Previous SectionIndexHome Page

Mr. Andrew Love (Edmonton) (Lab/Co-op): Like other hon. Members, I begin by paying a warm tribute to my hon. Friend the new Member for Livingston (Mr. Devine), who is not in his seat at present. He gave a very good account of himself this evening.

The Bill is important not least because it begins to deal with legislation that dates back to as early as 1872. I hope that it will bring it up to 21st century standards, but I want to focus on my experience in a London constituency. At the general election, I went down streets in my constituency where one in every two households had no one on the register. There were polling districts in which 30 per cent. of the electorate were missing from the register. We have a registration crisis, especially in London, although the problem exists
25 Oct 2005 : Column 231
all over the country. Between 3.5 million and 4 million electors are missing nationally—between 8 and 9 per cent. of the electorate.

House of Commons researchers estimate that, in 2001, 5,400 electors were missing from the register in my constituency, but that by 2004 another 3,500 could have been added to the total. A comparison of the electoral register for 2003 with census figures for 2001 shows that 9,600 people were missing from the register. As I said, 21 out of the 25 constituencies with the most people missing from the register are in Greater London. The crisis in registration must be a priority, especially for the Bill.

Sadly, I do not think that the problem has been shared with the Electoral Commission. Although most of the Bill's provisions have resulted from various reports and research carried out by the Electoral Commission, little research has been done on registration itself. The focus of the commission's activities in recent months has been individual registration. We might want to move to individual registration, but we have limited experience of it so far. Much of our experience comes from Northern Ireland, where the proportion of the electorate on the register fell to 84 per cent. It was only when the electoral officer of Northern Ireland disagreed with the Electoral Commission that the figure was boosted to 94 per cent.

The thing that surprises me most is that of the duties that Parliament has asked the Electoral Commission to undertake on our behalf, its third is to encourage greater participation in elections. I know that a balance must be struck between individual registration and not erecting hurdles that will reduce registration, but I submit that the Electoral Commission has simply got its priorities wrong. We have a democratic deficit in this country stretching to 3.5 million electors—some 7,000 in my constituency, if we take that as the average figure—so we need to comment when the Electoral Commission, which is supposed to be accountable to Parliament, appears to ignore it. The Electoral Commission has a duty to report to Parliament through the Speaker's Committee, so I urge those who will next review its five-year plan to examine carefully whether the commission is getting its priorities right. I believe that if the commission were doing that, it would be paying far greater attention to the registration process and to how we can get more people on the register.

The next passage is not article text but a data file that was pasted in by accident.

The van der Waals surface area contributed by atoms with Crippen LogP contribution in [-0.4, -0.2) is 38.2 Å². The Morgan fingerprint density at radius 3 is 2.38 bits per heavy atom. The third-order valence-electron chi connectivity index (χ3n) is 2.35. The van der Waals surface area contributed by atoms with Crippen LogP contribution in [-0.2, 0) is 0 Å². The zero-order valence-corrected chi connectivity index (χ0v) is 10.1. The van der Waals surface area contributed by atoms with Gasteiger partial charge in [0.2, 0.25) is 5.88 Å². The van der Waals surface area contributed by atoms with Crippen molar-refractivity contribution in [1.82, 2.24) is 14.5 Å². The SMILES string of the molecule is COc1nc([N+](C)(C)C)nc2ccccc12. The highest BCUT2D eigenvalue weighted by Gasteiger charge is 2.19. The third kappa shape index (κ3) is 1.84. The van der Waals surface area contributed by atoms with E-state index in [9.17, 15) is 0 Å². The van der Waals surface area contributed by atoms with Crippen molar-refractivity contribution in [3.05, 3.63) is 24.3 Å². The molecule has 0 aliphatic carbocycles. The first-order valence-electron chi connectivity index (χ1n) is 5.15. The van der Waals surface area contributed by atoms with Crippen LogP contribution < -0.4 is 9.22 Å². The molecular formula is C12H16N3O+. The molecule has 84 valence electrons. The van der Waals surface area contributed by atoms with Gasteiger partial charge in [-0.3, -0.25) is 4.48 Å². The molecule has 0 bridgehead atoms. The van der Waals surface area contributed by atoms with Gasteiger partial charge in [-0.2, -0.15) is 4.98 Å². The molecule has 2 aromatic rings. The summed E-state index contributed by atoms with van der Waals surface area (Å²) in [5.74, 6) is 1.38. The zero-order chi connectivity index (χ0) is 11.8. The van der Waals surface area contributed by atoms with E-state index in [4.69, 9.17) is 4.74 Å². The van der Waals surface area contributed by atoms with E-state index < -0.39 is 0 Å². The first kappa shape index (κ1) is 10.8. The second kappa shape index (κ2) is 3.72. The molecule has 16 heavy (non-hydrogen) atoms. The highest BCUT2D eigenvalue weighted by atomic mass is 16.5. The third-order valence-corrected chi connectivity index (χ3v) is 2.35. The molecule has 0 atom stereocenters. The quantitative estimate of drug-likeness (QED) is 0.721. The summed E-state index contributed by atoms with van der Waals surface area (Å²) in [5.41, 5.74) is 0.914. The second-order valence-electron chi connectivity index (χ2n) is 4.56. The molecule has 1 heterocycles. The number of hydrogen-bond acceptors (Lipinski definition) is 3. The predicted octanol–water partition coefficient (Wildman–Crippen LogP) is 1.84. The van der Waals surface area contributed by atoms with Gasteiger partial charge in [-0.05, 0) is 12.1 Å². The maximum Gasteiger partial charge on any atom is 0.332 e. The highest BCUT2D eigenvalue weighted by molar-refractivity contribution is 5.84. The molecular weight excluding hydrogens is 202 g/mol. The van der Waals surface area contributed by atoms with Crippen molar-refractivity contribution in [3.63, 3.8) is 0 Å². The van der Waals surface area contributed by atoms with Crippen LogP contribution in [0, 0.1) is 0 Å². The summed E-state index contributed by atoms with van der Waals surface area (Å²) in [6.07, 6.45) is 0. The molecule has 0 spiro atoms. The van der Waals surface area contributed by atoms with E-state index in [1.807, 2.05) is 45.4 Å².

We could do several things to increase registration. Although I shall mention other matters, if we are honest about the balance of all the issues with which the Bill deals, registration must be our priority. First, electoral registration officers must have access to all information that can assist the registration process. In 2004, a statutory instrument was passed to help the process. It clarified the fact that officers may access registers for council tax, council rent and housing benefit, as is right and proper. However, my local electoral registration officer tells me that the information on local authority registers often does not give officers the precise information that would be of most benefit to them.

I suggest, therefore, that we consider extending the information available to electoral registration officers, much of which will be on national registers. For example, we could consider using information from the Driver and Vehicle Licensing Agency and the Land Registry. We could even—dare I say it?—use
25 Oct 2005 : Column 232
information from TV Licensing because we know that 98 per cent. of all households have a television. I understand that under data protection rules such information might not be made available, but we could use other mechanisms and work with those organisations to communicate to people the need for registration if they are to vote at local and general elections.